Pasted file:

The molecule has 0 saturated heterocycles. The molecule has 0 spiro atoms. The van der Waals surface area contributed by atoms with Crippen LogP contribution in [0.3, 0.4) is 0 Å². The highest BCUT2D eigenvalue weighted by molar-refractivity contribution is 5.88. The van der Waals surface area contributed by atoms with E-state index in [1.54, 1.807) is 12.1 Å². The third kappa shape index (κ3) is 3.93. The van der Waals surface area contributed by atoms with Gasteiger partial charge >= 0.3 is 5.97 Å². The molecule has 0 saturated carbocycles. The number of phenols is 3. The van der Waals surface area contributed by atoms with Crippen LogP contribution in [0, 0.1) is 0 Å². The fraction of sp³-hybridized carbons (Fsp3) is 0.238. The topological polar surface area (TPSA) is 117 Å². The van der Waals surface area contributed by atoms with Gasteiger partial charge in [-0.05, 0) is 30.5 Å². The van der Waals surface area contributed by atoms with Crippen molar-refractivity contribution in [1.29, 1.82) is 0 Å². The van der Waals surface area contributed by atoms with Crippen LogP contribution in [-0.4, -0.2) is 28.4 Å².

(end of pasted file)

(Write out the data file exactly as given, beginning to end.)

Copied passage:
The molecule has 0 saturated heterocycles. The molecule has 0 spiro atoms. The van der Waals surface area contributed by atoms with Crippen LogP contribution in [0.3, 0.4) is 0 Å². The highest BCUT2D eigenvalue weighted by molar-refractivity contribution is 5.88. The van der Waals surface area contributed by atoms with E-state index in [1.54, 1.807) is 12.1 Å². The third kappa shape index (κ3) is 3.93. The van der Waals surface area contributed by atoms with Gasteiger partial charge >= 0.3 is 5.97 Å². The molecule has 0 saturated carbocycles. The number of phenols is 3. The van der Waals surface area contributed by atoms with Crippen LogP contribution in [0, 0.1) is 0 Å². The fraction of sp³-hybridized carbons (Fsp3) is 0.238. The topological polar surface area (TPSA) is 117 Å². The van der Waals surface area contributed by atoms with Gasteiger partial charge in [-0.05, 0) is 30.5 Å². The van der Waals surface area contributed by atoms with Crippen molar-refractivity contribution in [1.29, 1.82) is 0 Å². The van der Waals surface area contributed by atoms with Crippen LogP contribution in [-0.4, -0.2) is 28.4 Å².